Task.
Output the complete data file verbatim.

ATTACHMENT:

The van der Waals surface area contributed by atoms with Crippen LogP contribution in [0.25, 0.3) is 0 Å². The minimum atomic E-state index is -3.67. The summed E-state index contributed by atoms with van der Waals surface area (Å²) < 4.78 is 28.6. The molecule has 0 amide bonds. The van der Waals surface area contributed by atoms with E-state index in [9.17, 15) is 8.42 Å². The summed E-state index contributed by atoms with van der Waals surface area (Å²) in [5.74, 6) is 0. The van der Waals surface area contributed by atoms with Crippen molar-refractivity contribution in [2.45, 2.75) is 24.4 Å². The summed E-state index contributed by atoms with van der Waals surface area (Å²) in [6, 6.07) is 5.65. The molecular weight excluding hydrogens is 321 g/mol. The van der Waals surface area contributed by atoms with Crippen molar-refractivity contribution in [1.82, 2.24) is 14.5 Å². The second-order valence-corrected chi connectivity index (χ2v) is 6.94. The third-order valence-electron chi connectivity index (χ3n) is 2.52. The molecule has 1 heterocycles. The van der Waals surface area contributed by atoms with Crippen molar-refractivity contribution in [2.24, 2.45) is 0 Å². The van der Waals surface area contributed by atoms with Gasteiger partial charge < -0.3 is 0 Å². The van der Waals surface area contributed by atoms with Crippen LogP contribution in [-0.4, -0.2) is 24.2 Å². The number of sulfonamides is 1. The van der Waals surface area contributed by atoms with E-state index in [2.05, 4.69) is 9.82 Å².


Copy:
The van der Waals surface area contributed by atoms with Crippen LogP contribution in [0.25, 0.3) is 0 Å². The minimum atomic E-state index is -3.67. The summed E-state index contributed by atoms with van der Waals surface area (Å²) < 4.78 is 28.6. The molecule has 0 amide bonds. The van der Waals surface area contributed by atoms with E-state index in [9.17, 15) is 8.42 Å². The summed E-state index contributed by atoms with van der Waals surface area (Å²) in [5.74, 6) is 0. The van der Waals surface area contributed by atoms with Crippen molar-refractivity contribution in [2.45, 2.75) is 24.4 Å². The summed E-state index contributed by atoms with van der Waals surface area (Å²) in [6, 6.07) is 5.65. The molecular weight excluding hydrogens is 321 g/mol. The van der Waals surface area contributed by atoms with Crippen molar-refractivity contribution in [1.82, 2.24) is 14.5 Å². The second-order valence-corrected chi connectivity index (χ2v) is 6.94. The third-order valence-electron chi connectivity index (χ3n) is 2.52. The molecule has 1 heterocycles. The van der Waals surface area contributed by atoms with Crippen molar-refractivity contribution in [2.24, 2.45) is 0 Å². The van der Waals surface area contributed by atoms with Gasteiger partial charge < -0.3 is 0 Å². The van der Waals surface area contributed by atoms with Crippen LogP contribution in [-0.4, -0.2) is 24.2 Å². The number of sulfonamides is 1. The van der Waals surface area contributed by atoms with E-state index in [2.05, 4.69) is 9.82 Å².